We start each game with one capital planet and a colonial ship, which the most sensible thing to do is to immediately send to another globe in order to expand our territory. All planets are described with one class-value, determining their usefulness for our civilization, the value of which is between 0 and 15 (although the instruction suggests that classes higher than 15 are possible). A planet of class 0 is uninhabitable, class 10 - like Earth, class 15 - is a true paradise and utopia. All the intermediate stages are easy to imagine. For us, class means the amount of space for building the installation and the possible presence of special fields-bonuses.

Managing a single planet is roughly the same as overseeing a city in Civilization . Each globe has a certain value of social (for the construction of buildings), military (spacecraft) and scientific production. It depends on us how we will stimulate these values through the appropriate economic base, taxes and budget structure (on the scale of the entire empire, we can define the method of allocating our revenues). There is a lot of thinking here, because the systems on which all this is based are not obvious and require a lot of experience. And it is impossible to build a functioning galactic state without efficiently managing individual planets.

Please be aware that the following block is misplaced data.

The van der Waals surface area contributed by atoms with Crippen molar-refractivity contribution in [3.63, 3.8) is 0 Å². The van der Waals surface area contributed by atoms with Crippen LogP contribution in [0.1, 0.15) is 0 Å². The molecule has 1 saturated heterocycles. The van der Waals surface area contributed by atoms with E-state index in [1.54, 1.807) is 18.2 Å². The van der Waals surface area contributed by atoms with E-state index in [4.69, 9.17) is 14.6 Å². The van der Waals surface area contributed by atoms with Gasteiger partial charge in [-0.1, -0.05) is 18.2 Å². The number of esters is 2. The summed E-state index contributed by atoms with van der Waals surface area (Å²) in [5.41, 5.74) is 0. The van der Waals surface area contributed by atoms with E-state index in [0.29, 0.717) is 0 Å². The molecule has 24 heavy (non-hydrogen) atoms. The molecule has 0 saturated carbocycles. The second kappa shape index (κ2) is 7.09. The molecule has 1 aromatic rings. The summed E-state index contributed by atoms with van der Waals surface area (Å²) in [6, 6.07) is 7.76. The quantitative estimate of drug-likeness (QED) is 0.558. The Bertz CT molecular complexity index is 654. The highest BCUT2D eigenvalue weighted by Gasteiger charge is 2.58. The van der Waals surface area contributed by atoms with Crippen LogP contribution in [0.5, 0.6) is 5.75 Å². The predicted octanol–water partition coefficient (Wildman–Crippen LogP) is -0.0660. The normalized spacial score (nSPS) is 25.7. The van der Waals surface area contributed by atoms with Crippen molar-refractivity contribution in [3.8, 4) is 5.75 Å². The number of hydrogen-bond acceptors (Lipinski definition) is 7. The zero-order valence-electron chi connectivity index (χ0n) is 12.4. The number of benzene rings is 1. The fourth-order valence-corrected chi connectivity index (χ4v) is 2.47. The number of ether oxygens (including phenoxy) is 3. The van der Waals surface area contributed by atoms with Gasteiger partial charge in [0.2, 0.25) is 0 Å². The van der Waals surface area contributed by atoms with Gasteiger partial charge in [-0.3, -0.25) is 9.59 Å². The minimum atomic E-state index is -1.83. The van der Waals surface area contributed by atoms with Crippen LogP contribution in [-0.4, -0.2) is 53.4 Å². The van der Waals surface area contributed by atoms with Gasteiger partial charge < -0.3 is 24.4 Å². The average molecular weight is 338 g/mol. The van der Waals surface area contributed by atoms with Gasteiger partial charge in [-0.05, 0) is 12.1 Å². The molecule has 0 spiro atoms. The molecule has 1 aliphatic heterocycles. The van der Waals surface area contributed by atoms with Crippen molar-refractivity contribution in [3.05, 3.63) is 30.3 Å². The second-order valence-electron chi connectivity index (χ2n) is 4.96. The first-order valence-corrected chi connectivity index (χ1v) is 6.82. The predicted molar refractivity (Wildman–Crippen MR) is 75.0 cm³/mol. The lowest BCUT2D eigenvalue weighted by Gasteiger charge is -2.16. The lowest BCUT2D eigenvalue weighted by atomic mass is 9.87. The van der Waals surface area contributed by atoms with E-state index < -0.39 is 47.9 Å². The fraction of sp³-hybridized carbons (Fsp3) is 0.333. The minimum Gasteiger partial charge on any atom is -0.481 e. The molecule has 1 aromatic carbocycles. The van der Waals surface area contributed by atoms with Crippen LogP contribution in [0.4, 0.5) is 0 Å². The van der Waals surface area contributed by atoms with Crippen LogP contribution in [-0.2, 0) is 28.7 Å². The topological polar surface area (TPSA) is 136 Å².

A very important role is played by the star bases, built by special ships called Constructors. One of them can be placed almost anywhere, regardless of whether it is our territory or an area occupied by other nations. There are 4 basic types of bases: military, commercial, influential (they allow you to drag enemy planets to your side) and mining. Their operation is simple - each of them has its own zone of influence, in which our units receive specific bonuses. Simple and practical. However, the matter is complicated by manually added modules to the bases, extending and changing the way they operate.